What books did you read when you were a child?
Any book I could get, which wasn't always easy when the public library was too far away and the school library shut over the summer. We owned Baby Island by Carol Ryrie Brink and Dune by Frank Herbert (not really a kid's book but we loved it) and a set of encyclopedias so I read those every summer, and I remember working through all the Nancy Drew mysteries.
If you could be a storybook character who would you be?
Pippi Longstockings! How much fun did she have? Such a carefree lifestyle - and monkeys!
What is the best thing about reading?
That you get to explore different worlds and try out strange futures, and learn so much, without even trying. Also you get to see inside people's heads, you can't do that in a movie.
What is your all time favourite book?
Oh! I have so many! Today I'll pick, Snowcrash by Neal Stephenson. It's tight, pacy, full of so many topics, history, linguistics, archeology, computer science, cryptography, memetics. Everything wonderful that a science fiction novel can be.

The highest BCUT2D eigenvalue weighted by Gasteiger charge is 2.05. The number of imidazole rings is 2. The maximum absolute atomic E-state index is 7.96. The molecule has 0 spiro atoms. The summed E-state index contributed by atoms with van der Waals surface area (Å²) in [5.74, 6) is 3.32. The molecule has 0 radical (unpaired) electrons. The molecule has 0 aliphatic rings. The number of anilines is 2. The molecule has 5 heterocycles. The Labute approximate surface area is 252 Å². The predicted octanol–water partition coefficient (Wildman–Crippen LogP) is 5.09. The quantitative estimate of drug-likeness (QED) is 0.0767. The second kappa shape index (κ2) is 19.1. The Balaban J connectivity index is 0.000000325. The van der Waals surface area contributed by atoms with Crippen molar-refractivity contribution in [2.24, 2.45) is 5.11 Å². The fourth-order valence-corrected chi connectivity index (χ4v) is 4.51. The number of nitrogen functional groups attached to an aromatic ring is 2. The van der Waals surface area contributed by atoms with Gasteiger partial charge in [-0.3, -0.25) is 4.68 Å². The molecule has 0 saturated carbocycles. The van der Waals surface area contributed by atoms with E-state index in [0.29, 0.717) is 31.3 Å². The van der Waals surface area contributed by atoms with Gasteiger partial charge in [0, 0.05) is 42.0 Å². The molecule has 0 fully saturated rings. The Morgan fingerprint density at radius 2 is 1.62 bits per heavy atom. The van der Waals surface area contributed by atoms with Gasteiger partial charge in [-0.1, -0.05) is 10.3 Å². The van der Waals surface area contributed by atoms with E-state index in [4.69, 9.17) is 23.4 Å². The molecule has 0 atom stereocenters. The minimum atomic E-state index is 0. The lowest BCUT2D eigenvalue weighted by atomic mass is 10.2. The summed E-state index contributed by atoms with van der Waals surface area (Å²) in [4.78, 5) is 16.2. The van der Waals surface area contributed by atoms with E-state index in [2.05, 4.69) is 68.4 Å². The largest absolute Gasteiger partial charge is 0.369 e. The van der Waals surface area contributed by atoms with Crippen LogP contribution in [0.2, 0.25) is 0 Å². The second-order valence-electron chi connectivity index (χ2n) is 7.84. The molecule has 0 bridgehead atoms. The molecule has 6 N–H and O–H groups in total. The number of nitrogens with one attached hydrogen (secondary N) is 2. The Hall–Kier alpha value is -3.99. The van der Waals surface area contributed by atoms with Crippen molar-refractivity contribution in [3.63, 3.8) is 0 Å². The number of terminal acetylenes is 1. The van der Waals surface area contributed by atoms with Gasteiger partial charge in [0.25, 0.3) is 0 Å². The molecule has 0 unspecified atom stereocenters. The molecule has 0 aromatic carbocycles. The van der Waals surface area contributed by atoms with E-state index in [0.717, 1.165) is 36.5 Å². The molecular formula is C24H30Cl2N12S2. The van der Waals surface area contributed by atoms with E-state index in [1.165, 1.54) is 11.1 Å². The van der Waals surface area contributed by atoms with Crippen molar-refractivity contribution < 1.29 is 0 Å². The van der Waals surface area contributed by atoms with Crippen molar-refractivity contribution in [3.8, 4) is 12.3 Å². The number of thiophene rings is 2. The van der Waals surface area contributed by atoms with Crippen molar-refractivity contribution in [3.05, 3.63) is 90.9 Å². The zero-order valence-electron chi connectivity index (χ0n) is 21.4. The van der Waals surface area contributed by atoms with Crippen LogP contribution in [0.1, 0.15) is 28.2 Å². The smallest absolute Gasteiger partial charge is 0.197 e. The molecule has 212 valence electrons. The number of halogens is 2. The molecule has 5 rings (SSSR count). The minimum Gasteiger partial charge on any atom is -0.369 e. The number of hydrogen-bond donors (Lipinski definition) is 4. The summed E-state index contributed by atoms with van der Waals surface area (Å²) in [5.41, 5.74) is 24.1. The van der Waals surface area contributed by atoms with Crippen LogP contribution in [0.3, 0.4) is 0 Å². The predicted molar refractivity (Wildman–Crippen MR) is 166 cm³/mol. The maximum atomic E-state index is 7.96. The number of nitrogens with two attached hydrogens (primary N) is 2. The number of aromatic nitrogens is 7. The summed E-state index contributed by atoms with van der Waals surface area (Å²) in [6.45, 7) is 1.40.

Other than reading books what is the most important thing a parent can do to help develop their children’s communication skills?
Talk to them a lot and answer all their questions in a kind and patient way so they feel like they are important and supported enough to tell you what's going on in their heads. So many kids are afraid to express their fears, and the world is an increasingly scary place.
How big a part did your parents play in encouraging your writing skills?
My mother played a huge role. She refused to teach me to read until after my older brother could read, so I was super keen to learn everything I was unfairly denied! She also bought me a typewriter when I was in high school and wanted to be a writer, and handed down adult books she had read.
How do you encourage your children or grandchildren to read, what books do you enjoy reading with them?
Bedtime reading, of course, even after they can read by themselves. I read to my boys until they hit 13, by which time we were into The Hitchhikers Guide to the Galaxy, the Discworld books, and more complicated books.
Bren MacDibble was raised on farms all over New Zealand, so is an expert about being a kid on the land. After 20 years in Melbourne, Bren recently sold everything, and now lives and works in a bus travelling around Australia. In 2018, How to Bee, her first novel for younger readers, won multiple awards in Australia and New Zealand. Her next book for children, The Dog Runner, is published this month.